And also – quote Meanwhile, nonetheless, some persons connected to the ancient régime as well as opportunists of all colors were able to find a place for themselves at the very bottom of the new power structure. They strove to accommodate the Soviet occupation. Some of them combined their activities in the new administration with struggle against the Soviets.

      Also and -  quote The Wilno Region before the War (1918-1939)

      In 1931 almost 60 percent of the 1,263,300 inhabitants of the province of Wilno declared Polish as their native tongue. The vast majority of these undoubtedly were ethnic Poles who ad­hered to the Roman Catholic faith. The remaining nationalities were, in descending order: Belo­russians (22.7 percent), Jews (8.5 percent), Russians (3.4 percent), Lithuanians (about 3 percent), Tartars, and “locals”. The proportions in Wilno itself were as follows: the Poles constituted an abso­lute majority (about 65 percent), the Jews constituted the second largest ethnic group (about 28 percent), and small groups of Russians, Belorussians, Germans, Tartars, and Lithuanians

      This is logic and sense -  quote Did Polish profes­sors at the USB grade their Jewish students differently than their Christian ones? There is good reason to doubt that.[ii] Moreover, preliminary research concerning at least several towns in the Wilno region suggests that Polish-Jewish relations oscillated between conflict and cooperation, and even cordiality – despite the ethno-religious and cultural wall between them.[ii]

      There is also another dimension that should be considered when we study Polish-Jewish relations in particular, and human affairs in general. We should bear in mind that life does not consist of conflict only. Unfortunately, for one reason or another, we tend to recall conflict most readily, perhaps because it interrupts the monotonous routine of everyday existence. We report to the police when a crime is committed. We do not do so when someone extends a small favor to us. Thus, we would look in vain for evidence of casual kindness in court records and police dis­patches. To a certain extent, the same holds true for individual recollections. This is an indic­ation that the data at our disposal at the present time is incomplete. We must delve deeper into the topic and work out a much more multifaceted methodology for micro-studies than already exists, one that does not overlook the complicated symbiotic interdependencies in everyday existence.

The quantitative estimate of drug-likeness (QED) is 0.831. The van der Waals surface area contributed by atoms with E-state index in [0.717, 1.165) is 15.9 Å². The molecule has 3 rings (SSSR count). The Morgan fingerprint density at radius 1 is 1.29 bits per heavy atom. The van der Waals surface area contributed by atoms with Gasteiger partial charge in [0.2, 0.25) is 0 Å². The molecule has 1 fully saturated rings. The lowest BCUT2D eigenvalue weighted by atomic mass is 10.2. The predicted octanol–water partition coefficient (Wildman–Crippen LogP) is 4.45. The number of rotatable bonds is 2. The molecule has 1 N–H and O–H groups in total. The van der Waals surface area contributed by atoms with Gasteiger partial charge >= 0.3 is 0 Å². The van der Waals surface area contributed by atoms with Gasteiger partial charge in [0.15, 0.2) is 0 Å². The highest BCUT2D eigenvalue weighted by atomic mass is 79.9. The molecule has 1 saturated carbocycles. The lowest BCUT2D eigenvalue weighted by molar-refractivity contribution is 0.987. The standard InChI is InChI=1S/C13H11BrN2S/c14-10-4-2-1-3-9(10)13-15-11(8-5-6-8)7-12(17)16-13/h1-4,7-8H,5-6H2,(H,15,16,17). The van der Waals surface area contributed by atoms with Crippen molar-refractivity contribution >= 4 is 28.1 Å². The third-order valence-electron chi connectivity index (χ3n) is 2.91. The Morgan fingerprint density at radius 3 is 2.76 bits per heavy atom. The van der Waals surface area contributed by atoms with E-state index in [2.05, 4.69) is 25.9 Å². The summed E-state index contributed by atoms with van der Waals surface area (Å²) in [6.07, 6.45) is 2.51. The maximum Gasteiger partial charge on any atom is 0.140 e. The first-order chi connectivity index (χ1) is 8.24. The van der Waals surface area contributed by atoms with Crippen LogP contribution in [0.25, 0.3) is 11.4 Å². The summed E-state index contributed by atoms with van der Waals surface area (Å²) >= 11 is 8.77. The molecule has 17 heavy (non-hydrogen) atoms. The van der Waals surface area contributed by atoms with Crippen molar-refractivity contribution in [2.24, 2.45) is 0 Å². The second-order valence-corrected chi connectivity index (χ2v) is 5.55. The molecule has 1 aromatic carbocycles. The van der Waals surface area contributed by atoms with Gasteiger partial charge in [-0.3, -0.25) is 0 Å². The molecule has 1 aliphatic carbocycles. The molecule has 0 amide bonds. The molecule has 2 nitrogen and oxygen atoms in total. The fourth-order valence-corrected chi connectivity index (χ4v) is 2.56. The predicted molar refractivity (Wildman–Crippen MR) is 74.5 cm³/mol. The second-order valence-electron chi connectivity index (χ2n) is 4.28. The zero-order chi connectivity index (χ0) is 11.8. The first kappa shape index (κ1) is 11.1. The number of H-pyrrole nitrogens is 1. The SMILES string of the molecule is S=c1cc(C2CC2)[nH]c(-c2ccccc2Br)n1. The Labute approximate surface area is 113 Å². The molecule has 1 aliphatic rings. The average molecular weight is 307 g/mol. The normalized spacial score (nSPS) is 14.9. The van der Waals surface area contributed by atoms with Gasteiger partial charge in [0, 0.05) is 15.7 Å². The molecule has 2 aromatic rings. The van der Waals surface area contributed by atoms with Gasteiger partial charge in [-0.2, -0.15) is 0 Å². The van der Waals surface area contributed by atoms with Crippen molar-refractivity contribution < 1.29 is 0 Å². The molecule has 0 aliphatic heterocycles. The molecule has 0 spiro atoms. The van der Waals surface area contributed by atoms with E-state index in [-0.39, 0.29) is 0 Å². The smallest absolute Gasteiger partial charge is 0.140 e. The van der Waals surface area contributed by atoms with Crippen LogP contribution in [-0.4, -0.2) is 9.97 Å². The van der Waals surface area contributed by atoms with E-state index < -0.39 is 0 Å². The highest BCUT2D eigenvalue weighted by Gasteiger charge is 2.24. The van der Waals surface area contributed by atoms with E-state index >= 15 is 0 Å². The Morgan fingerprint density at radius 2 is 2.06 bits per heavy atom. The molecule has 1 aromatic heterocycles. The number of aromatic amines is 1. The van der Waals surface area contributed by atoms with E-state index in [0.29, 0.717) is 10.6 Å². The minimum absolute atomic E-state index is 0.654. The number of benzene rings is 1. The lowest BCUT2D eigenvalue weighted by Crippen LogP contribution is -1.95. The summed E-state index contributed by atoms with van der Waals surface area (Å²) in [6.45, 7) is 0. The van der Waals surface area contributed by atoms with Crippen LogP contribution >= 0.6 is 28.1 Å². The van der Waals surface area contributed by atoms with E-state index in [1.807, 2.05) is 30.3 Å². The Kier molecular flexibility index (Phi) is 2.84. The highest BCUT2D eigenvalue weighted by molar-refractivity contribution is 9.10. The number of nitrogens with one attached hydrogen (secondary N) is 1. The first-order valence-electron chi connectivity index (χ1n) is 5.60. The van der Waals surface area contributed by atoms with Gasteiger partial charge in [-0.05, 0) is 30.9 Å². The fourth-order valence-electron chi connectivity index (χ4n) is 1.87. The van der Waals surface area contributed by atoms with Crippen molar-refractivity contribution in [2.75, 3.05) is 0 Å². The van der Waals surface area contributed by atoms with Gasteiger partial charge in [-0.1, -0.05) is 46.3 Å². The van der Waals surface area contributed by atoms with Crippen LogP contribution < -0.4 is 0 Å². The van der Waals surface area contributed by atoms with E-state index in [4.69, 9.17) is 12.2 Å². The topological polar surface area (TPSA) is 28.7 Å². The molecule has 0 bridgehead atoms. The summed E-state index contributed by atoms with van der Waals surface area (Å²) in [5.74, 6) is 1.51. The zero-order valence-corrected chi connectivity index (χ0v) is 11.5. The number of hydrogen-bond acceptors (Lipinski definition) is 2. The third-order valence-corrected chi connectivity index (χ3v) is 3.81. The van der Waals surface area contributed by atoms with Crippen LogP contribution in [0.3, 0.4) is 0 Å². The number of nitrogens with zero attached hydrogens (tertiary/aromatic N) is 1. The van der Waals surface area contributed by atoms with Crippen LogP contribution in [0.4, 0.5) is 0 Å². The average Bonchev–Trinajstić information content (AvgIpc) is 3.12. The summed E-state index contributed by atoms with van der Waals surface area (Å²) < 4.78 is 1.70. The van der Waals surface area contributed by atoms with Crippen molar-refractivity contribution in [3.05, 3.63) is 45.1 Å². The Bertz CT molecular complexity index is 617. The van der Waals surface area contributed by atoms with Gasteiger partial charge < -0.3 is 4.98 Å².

Let us endeavor to avoid the pitfall of obsessive, nay exclusive concentration on violence in studying Polish-Jewish relations before 1939. Let us restore the full picture of everyday life. After all, historians have largely avoided comprehensive studies of the topic. Therefore our obser­vations concerning the Wilno region should be considered as preliminary and tentative conclusions stemming from a dearth of scholarship, inaccessible archives, and all too often from tendentious recollections and highly dispersed published primary sources.

      All in all, we do not even have any solid monographs on pre-war Wilno and its environs, including the thorny subject of Polish-Jewish relations. Fortunately, from a scholarly point of view, the situation is somewhat better in regards to the study of the history of the Wilno region following the outbreak of the Second World War.[ii]

      Please read entire article as these quotes only highlight what is inside article, so presumptions are not made, before all facts are known - http://www.pacwashmetrodiv.org/projects/ejszyszki/ejszyszki.doc



      Lenarda, Australia